POGO ensures that the latest, high-quality childhood cancer data from POGONIS is available to generate childhood cancer statistics for use by healthcare professionals, researchers, system and program planners, and policy- and decision-makers to help drive an effective childhood cancer care system. By working in partnership with organizations like Ontario Health (Cancer Care Ontario) and the Public Health Agency of Canada, as well as with the hospitals that treat children with cancer in Ontario, to monitor and report on the burden of childhood cancer in the province, POGO aims to achieve the best childhood cancer care system for children, youth, their families and survivors in Ontario and beyond.
We hope you find these reports to be helpful references in your efforts to champion childhood cancer care!
A Reflection from POGO Interlink Nurses
The COVID-19 pandemic transformed our work in such a way that we see, clearer than ever before, how essential traditional home visits are in supporting families through their child’s cancer diagnosis. Currently, virtual visits are the norm and are taking place by phone or on video conferencing platforms like Zoom and the Ontario Telehealth Network. POGO Interlink Nurses are the healthcare team members who connect the family to important hospital and community supports—including school*—so it makes perfect sense that in-home visits are integral to our work. In fact, we rely on these visits to establish a connection with our patients, their siblings and other family members in a more meaningful way and in a safe place, which is especially important for siblings.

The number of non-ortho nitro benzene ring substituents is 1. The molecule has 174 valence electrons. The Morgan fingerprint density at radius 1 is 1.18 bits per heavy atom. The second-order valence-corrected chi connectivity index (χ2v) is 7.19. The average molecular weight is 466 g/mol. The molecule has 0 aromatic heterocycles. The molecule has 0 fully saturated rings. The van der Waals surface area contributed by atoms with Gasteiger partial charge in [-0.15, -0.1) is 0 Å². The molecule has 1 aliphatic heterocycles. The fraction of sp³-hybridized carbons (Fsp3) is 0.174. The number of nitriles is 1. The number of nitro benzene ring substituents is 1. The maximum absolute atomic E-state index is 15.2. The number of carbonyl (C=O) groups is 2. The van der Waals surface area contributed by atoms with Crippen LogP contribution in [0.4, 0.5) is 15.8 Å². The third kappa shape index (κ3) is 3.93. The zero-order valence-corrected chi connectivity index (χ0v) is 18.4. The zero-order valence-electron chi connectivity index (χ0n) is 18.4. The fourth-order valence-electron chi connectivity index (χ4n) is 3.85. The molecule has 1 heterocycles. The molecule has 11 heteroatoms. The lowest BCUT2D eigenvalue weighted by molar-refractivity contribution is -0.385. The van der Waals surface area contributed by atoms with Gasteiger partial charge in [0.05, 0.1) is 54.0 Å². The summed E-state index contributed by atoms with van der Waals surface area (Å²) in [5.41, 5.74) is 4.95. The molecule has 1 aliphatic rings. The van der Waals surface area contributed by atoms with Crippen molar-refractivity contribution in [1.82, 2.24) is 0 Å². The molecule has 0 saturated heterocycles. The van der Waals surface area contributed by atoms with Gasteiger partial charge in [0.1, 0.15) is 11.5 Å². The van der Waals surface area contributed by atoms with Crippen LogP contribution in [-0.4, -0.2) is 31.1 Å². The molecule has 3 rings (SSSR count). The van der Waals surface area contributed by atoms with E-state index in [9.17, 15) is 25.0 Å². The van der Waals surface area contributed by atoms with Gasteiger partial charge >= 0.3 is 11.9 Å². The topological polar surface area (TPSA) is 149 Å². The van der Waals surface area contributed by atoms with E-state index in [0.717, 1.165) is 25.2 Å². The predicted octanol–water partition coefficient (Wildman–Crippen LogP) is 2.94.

But just as important, the home visit is a critical part of determining how the family is doing. Home visits typically allow us to use observation and our assessment expertise to gain greater insight to a family’s circumstances which cannot be duplicated in virtual visits. Being in a family’s environment gives us a glimpse of how their lives are at the time and what added stressors they may have. The broad range of factors, including social, economic, cultural and psychological that influence family coping and their adjustment to a child’s cancer diagnosis can be observed in a home differently from meeting in any other environment.